In “Re-Engineering Clinical Trials: Best Practices for Streamlining the Development Process,” a 2014 book edited by Peter Schueler and Brendan Buckley, experts describe how the pharmaceutical industry is currently operating under a business model that is not sustainable for the future.
As a result, the sector is experiencing a gap between investments in new medicines and the number of new drugs reaching the market, with return on investment under increasing pressure.
“Even though the pharmaceutical industry depends heavily on the discovery of innovative products, it is intensely conservative in the manner in which it conducts clinical trials,” reads the book’s conclusion. “The dramatic manner in which digital photography swept away a giant and long-established film-based industry illustrates how those who stagnate may lose.”
Clinical trials are a key part of evaluating the applicability and performance of new drugs and/or therapeutic strategies, and they are paramount in obtaining the approval of regulatory authorities, such as the Food and Drug Administration (FDA) in the U.S. Typically, these authorities require clinical trials to follow rigorous scientific standards designed to ensure unbiased statistical estimates of the effectiveness of a new treatment on a target group of patients, including safety from unwanted side effects.
Careful selection of patients and procedures for a clinical trial and accurate statistical analysis of the resulting data are of critical importance. Though the regulators are often well intentioned, strict regulatory requirements can make the approval process for a new treatment very long and costly. In fact, the delay and cost introduced by the approval process constitute an important part of the overall time to market and development cost of a new treatment.
The result is that only major pharmaceutical companies can afford to bring new drugs to market and only after careful evaluation of costs against potential benefits. This implies that some new drugs, which could save lives and reduce suffering, might come too late, be priced beyond reach of most patients or could never be introduced at all.
Therefore, it’s important to use modern information technology to streamline the process of developing new drugs and treatments, of which clinical trials are an important part.
Writing for Forbes, Sujay Jadhav, CEO of goBalto, a consulting firm for the global life sciences industry committed to accelerating clinical trials, argued that blockchain technology could soon streamline clinical trials.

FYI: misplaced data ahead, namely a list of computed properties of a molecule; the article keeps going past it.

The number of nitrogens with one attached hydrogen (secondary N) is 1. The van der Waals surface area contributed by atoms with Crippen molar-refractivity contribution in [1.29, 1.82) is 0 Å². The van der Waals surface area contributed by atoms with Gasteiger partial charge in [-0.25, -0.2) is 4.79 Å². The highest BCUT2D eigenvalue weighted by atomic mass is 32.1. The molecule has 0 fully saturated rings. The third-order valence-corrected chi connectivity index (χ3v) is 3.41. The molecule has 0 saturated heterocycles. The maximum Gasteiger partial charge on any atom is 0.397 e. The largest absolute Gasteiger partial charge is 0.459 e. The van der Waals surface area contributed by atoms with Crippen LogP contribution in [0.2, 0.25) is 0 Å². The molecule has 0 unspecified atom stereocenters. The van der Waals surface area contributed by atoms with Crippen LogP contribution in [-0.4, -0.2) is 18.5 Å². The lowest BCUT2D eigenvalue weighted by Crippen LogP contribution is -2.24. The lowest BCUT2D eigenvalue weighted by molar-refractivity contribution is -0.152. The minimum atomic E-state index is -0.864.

“The enormous amounts of data generated in clinical trials, along with trends towards globalization and increasing regulatory constraints, is outstripping the ability of legacy data management platforms to manage the competing needs of data sharing, patient privacy and data integrity,” noted Jadhav, going on to discuss ways in which distributed ledgers could improve patient recruitment, medical data sharing and privacy, data integrity, protocols and the traceability of consent.
For example, blockchains could improve the patient recruitment process by connecting patients with trials anonymously, as described in a recent research paper that shows how distributed ledgers can ensure traceability and allow for securely automated clinical trials through smart contracts. This paper also described how blockchain technology permits securely managed patient consent data, time-stamped for each protocol revision in a clinical trial.
Jadhav concluded that the potential applications of distributed ledger technology to clinical research are wide-ranging and promising, mentioning that IBM partnered with the FDA and the Centers for Disease Control and Prevention (CDC) to pilot healthcare applications that involve both blockchain technology and artificial intelligence, another emerging technology with great potential to streamline healthcare processes.
Last November, IBM Watson Health, the IBM unit in charge of healthcare applications of IBM’s Watson AI system, signed an agreement with the CDC to explore the benefits of distributed ledger technology in the health sector. In January, IBM Watson Health established a partnership with the FDA to define a secure, efficient and scalable exchange of health data using blockchain technology, with an initial focus on oncology-related data. It seems this initiative is poised to approach a restructuring of the clinical trial system as well.
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